Almost immediately after his inauguration, Trump had nearly all mention of climate change removed from the White House website, except on the page where he pledged to eliminate all of Obama's climate change policies. Right after his election, some 50 scientists at universities around the country had volunteered to download data stored on the websites of the EPA, NOAA, NASA and the U.S. Geological Survey out of fear that the incoming Trump administration would destroy them.

At the Department of Agriculture, staffers were instructed to avoid bywords like "greenhouses gases" and "climate change" and come up with substitutes such as "extreme weather". At EPA, Pruitt has initiated a search to weed out all grants that contain "the double-C word".

Pruitt thinks each state knows its needs best, should be its own custodian of air and water, and of deciding whether anything need be done about climate change. His is the Republican ideology of states' rights that would split the country into 50 different sets of laws and regulations. It is a position particularly unsuited to environmental protection because polluted air and water don't stop at state borders. (He is rather flexible in practicing the doctrine of each state tending to its own, though, as when he joined 20 other state attorneys general to block cleaning up Chesapeake Bay, half the country distant from Oklahoma.)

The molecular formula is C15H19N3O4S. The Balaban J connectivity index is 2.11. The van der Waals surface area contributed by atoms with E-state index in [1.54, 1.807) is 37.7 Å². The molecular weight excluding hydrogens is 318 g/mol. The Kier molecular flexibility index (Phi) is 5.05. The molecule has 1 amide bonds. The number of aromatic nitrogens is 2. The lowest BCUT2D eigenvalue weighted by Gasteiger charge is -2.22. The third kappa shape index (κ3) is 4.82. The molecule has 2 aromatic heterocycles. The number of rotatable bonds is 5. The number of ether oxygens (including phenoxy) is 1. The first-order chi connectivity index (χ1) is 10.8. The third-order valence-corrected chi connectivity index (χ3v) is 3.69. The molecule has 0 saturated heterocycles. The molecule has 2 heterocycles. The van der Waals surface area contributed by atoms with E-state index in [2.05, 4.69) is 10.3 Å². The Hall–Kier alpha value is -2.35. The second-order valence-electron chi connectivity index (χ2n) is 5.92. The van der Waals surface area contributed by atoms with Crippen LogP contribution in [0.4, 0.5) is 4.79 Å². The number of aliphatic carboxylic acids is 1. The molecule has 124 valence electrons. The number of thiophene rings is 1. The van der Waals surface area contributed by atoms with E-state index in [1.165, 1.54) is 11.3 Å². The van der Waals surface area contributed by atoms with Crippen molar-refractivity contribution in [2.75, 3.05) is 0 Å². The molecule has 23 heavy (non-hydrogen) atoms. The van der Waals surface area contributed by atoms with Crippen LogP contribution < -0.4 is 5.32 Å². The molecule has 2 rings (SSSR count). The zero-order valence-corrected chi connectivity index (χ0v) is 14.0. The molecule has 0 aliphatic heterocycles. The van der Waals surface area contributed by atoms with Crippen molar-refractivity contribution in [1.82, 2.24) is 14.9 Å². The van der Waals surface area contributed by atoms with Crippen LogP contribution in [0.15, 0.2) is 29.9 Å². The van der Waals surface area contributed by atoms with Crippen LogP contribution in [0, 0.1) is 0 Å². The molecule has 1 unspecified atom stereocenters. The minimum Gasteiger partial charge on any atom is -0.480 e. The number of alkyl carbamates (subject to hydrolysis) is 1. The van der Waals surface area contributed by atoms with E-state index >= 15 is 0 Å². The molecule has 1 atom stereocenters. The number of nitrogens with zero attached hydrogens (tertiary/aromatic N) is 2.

Pruitt has been replacing members of advisory boards throughout the EPA with those who agree with the administration's beliefs. In March, out went five scientists from its Board of Scientific Counselors and in their place were seated five who are sympathetic to industry's objections to regulations. He has unveiled a plan to take a blue team vs. red team approach to the climate change debate, except apparently he'll skip the blue team and just have a red team issuing the contrarian view to confound the public and override the conclusions of the overwhelming majority of climate scientists and the knowledge acquired over decades. This would be a totally political subversion of the agency's mission to engage in the impartial application of science.

The red team would be comprised of deniers such as David Dilley, a former NOAA meteorologist celebrated at NoTrickZone for predicting that the 2017 hurricane season would be “the most dangerous and costliest in 12 years for the United States”, and that there was the potential for six named storms to make landfall, the most since 2005, Katrina's year. He made this spot-on prediction in February based on water temperatures in the Atlantic and Caribbean that were running warmer. But he insists “it’s all cyclical …nothing to do with global warming”.